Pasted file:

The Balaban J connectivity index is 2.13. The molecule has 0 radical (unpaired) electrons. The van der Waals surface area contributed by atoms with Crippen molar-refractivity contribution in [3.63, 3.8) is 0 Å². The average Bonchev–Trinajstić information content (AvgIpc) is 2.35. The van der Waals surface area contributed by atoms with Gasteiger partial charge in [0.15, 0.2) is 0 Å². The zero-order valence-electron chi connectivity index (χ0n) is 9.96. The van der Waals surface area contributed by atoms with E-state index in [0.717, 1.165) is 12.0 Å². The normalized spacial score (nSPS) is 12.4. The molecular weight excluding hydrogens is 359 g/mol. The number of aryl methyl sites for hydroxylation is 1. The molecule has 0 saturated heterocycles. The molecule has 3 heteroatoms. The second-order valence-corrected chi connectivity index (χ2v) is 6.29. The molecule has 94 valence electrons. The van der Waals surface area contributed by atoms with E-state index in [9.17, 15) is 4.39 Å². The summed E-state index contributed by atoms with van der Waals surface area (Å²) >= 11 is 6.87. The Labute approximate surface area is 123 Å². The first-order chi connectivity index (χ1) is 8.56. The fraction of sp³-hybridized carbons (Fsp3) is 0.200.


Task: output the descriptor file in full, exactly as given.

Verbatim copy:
The Balaban J connectivity index is 2.13. The molecule has 0 radical (unpaired) electrons. The van der Waals surface area contributed by atoms with Crippen molar-refractivity contribution in [3.63, 3.8) is 0 Å². The average Bonchev–Trinajstić information content (AvgIpc) is 2.35. The van der Waals surface area contributed by atoms with Gasteiger partial charge in [0.15, 0.2) is 0 Å². The zero-order valence-electron chi connectivity index (χ0n) is 9.96. The van der Waals surface area contributed by atoms with E-state index in [0.717, 1.165) is 12.0 Å². The normalized spacial score (nSPS) is 12.4. The molecular weight excluding hydrogens is 359 g/mol. The number of aryl methyl sites for hydroxylation is 1. The molecule has 0 saturated heterocycles. The molecule has 3 heteroatoms. The second-order valence-corrected chi connectivity index (χ2v) is 6.29. The molecule has 94 valence electrons. The van der Waals surface area contributed by atoms with E-state index in [9.17, 15) is 4.39 Å². The summed E-state index contributed by atoms with van der Waals surface area (Å²) >= 11 is 6.87. The Labute approximate surface area is 123 Å². The first-order chi connectivity index (χ1) is 8.56. The fraction of sp³-hybridized carbons (Fsp3) is 0.200.